In Madrid, Museo del Jamón, which isn’t a museum but a chain of bars, sells special ham backpacks, for carrying a whole ham leg — hoof and all — around town at the holidays. Spanish airports have special luggage rules for them. A leg of ham is the most popular family gift at Christmas. Every self-respecting Spanish household has a jamonera — a kitchen countertop rack on which to mount and cut slices off a ham leg.
“It’s the ingredient we use most in Spain — essential to our cooking and to our lives,” says Jesus Engamo, a ham cutter who has worked at the museum for 35 years. “We can’t live without it!”
So when the World Health Organization warned in October that eating 50 grams a day of processed meat — defined as including anything cured or salted, like Spanish ham — can raise your risk of cancer, Spaniards were aghast. (On average, Spaniards eat 140 grams of pork a day, though there’s no official breakdown of how much of that is cured or processed versus fresh.)
“I think it’s a lie! It’s what other countries say when they’re jealous of Spain because we have the ham,” says Asunción Claudios, 25, sharing a plate of jamón ibérico with friends at the Museo.
She closes her eyes as she places a paper-thin, almost translucent slice of jamón on her tongue. It’s got to be a conspiracy, she says.
“I’m inclined to say Germany is behind this,” she says, straight-faced. “Sure, they have sausage there — but it’s no jamón. Other countries are jealous.”
There is no evidence whatsoever that Germany or any pork-producing competitor put the WHO up to its cancer warnings. And Spain’s ham industry has balked at its products being described as unhealthy, lumped in with other processed meat, like hot dogs.
“My first reaction was, ‘I can’t believe it!’ We have a lot of studies that say just the opposite,” says Ricardo Mosteo, president of the Denomination of Origin (D.O.), a ham quality-assurance board, in the region of Teruel, south of Madrid.
Last summer, a scientific study funded by the meat industry of Andalusia, another Spanish region, found that cured Spanish ham is free of the toxoplasmosis parasite found in other uncooked meats, and thus safe for pregnant women.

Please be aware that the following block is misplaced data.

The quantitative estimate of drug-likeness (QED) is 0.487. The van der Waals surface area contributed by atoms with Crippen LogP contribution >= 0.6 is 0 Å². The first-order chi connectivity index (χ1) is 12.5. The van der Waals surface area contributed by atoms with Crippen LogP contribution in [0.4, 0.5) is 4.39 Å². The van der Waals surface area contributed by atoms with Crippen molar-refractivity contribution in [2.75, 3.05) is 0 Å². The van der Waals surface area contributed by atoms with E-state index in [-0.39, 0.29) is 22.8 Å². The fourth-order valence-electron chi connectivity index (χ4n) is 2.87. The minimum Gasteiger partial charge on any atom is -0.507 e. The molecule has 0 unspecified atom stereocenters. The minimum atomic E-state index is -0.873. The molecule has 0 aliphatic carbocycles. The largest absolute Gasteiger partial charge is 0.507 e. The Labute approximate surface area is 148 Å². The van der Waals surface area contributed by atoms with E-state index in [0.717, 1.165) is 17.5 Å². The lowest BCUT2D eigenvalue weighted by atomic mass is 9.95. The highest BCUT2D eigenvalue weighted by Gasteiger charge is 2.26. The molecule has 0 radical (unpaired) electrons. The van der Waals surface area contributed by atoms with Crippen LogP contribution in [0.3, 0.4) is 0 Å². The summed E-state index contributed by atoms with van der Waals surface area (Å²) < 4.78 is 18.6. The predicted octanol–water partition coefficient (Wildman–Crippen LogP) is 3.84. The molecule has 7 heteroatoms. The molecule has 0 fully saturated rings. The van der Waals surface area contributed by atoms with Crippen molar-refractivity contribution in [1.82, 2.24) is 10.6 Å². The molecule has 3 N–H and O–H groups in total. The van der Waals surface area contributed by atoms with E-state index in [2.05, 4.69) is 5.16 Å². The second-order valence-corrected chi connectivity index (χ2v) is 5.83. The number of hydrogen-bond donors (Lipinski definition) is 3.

Groups like the Spanish Jamón Serrano Foundation claim local ham is ideal for people on diets, the elderly, or athletes. The group’s website says jamón cuts cholesterol and boosts childhood growth and athletic performance.
NPR could not independently verify the research methods or conclusions of those studies.
But with the WHO findings, Mosteo says his phone has been ringing off the hook, with queries from journalists as well as confused ham consumers.
“I wasn’t very worried, but then journalists started phoning me, [asking] ‘What do you think?’ ” he says. “And I realized, OK, this is going to be a problem for us.”
The sale of ham legs alone is a $1.65 billion industry in Spain, and 50 percent of sales happen in the weeks before Christmas, Mosteo says.
He predicts a marketing shift, with Spanish ham producers describing their products as organic, to be consumed in small quantities, as a luxury item. But Mosteo says there’s been no perceptible drop in ham sales so far this holiday season.
Back on Madrid’s Gran Vía, the Méson El Jamón — the house of ham — has a pork leg wearing a Santa hat on its storefront. Inside, another ham specialist is chopping jamón serrano for croquetas — bechamel dumplings.
“Here we’re actually selling more ham since the WHO warning,” says Angel Contera. “There’s an urgency to enjoy it now. If jamón is bad for us, what will we live on?”
He sighs and puts down his knife. He’s taking a break — going out for a smoke.